Pilgrims start first day of trouble-free hajj
A massive crowd prays at the Grand Mosque in Mecca
March 25, 1999
Web posted at: 3:23 AM EST (0823 GMT)
MECCA, Saudi Arabia, March 25 (Reuters) - Two million Muslims performing the annual hajj pilgrimage began their journey on foot and aboard buses and cars on Thursday to a vast tent city in Saudi Arabia on the first day of a so-far trouble-free rite.
Wrapped in seamless white sheets and carrying umbrellas against 36 Celsius (97 Fahrenheit) temperatures, pilgrims from around 100 countries began leaving Islam's holy city of Mecca after dawn prayers at the Grand Mosque where they circled the Kaaba seven times, the first hajj ritual.
"The journey to Mena is proceeding successfully despite the huge numbers of pedestrians and cars," a Saudi official said.
Officials said the pilgrimage was trouble free so far, apart from an incident on Tuesday at the Grand Mosque where some pilgrims chanted slogans against the United States and Israel.
Iran's official media said on Wednesday some pilgrims chanted the slogans while circling the Kaaba -- which Muslims around the world face when praying.
A Saudi security official told Thursday's Saudi-owned Asharq al-Awsat newspaper that Iranian pilgrims started chanting the slogans and might have been joined by other nationalities.
"The Saudi security intervened...and settled the issue without any confrontation," the official was quoted as saying.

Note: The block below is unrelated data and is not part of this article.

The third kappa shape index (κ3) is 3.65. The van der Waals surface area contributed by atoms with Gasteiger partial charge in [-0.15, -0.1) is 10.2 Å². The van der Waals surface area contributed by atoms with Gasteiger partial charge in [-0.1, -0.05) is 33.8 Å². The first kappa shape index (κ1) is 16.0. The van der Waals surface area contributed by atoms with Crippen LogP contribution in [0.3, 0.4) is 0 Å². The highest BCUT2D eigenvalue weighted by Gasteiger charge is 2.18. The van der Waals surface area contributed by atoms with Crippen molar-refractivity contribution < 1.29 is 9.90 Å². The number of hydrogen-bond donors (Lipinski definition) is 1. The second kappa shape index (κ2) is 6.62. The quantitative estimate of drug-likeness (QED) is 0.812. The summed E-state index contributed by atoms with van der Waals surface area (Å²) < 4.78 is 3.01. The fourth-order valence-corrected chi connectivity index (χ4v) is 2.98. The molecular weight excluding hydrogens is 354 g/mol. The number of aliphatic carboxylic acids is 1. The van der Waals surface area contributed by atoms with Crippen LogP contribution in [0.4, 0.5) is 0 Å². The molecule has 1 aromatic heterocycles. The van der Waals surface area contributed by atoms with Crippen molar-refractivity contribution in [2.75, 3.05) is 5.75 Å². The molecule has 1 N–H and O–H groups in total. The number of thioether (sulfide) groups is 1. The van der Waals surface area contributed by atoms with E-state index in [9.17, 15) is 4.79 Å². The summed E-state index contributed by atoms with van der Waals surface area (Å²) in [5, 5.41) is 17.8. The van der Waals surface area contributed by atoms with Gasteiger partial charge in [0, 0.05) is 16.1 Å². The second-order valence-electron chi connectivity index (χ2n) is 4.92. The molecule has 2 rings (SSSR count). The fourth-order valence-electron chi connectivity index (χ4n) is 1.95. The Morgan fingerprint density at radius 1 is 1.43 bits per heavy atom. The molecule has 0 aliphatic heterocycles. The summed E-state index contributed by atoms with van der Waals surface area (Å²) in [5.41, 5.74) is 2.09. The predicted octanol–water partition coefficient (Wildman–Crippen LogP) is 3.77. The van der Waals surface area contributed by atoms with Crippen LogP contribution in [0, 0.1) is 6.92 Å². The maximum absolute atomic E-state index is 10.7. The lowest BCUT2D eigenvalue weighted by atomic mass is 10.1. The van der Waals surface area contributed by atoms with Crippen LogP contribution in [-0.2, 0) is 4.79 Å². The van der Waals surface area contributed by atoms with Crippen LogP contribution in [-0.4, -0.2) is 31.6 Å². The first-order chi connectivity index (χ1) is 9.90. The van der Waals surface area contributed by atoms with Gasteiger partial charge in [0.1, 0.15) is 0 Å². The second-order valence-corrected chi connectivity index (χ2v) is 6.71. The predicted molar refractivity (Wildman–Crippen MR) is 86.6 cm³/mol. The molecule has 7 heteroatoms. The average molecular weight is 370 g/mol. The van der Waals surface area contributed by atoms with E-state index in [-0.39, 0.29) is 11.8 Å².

He reiterated Saudi Arabia's policy banning any political activity or slogans during the pilgrimage, but said security authorities would not intervene in any activity by pilgrims inside their compounds.
Iran also said its pilgrims held a memorial service for more than 400 compatriots who were killed in clashes with Saudi police in 1987 during an Iranian-led political rally.
Since the 1979 Islamic revolution, Iran has insisted on holding a rally during the haj to denounce Israel and the United States in defiance of the Saudi ban on political activity during the religious occasion.
But amid improving ties between the two regional heavyweights, Iranian pilgrims have in recent years confined their rally to within the confines of their compound.
In another controversy, Saudi newspapers kept up a barrage of criticism against Iraq for recalling 18,000 would-be pilgrims from the border despite a Saudi offer to cover their hajj costs.
The Iraqi pilgrims who had been camped near the border were called back on Saturday in a row over the unfreezing of Iraqi assets held in Saudi banks since Iraq's 1990 invasion of Kuwait.
Iraq also said Saudi armed forces had surrounded the group.
Some 6,000 Iraqis have paid their own way to Mecca.
Along the way from Mecca, traffic flowed through tunnels and on bridges and roads to Mena plain where thousands of fire-proof tents await the pilgrims who will spend the night there.
On Friday, they go to Mount Arafat where Prophet Mohammad gave his last sermon 14 centuries ago, marking the end of hajj.
In 1997, 343 people were killed in a fire that swept the tent city. Saudi Arabia has since erected close to 30,000 fire-proof tents in Mena, about 10 km (six miles) from Mecca.
Saudi Arabia is also introducing a new plan to avert congestion on a bridge used by pilgrims on the last day of haj. Last year, 119 people died in a stampede on the bridge.
Walking shoulder to shoulder and carrying bottles of water to quench their thirst and avoid dehydration in the heat, the pilgrims chanted: "I have answered your call, God. There is no God but you," on their way to Mena.
Saudi Arabia has spent billions of dollars to ensure a safe pilgrimage and has deployed tens of thousands of police, civil defence teams, doctors, nurses and cleaners.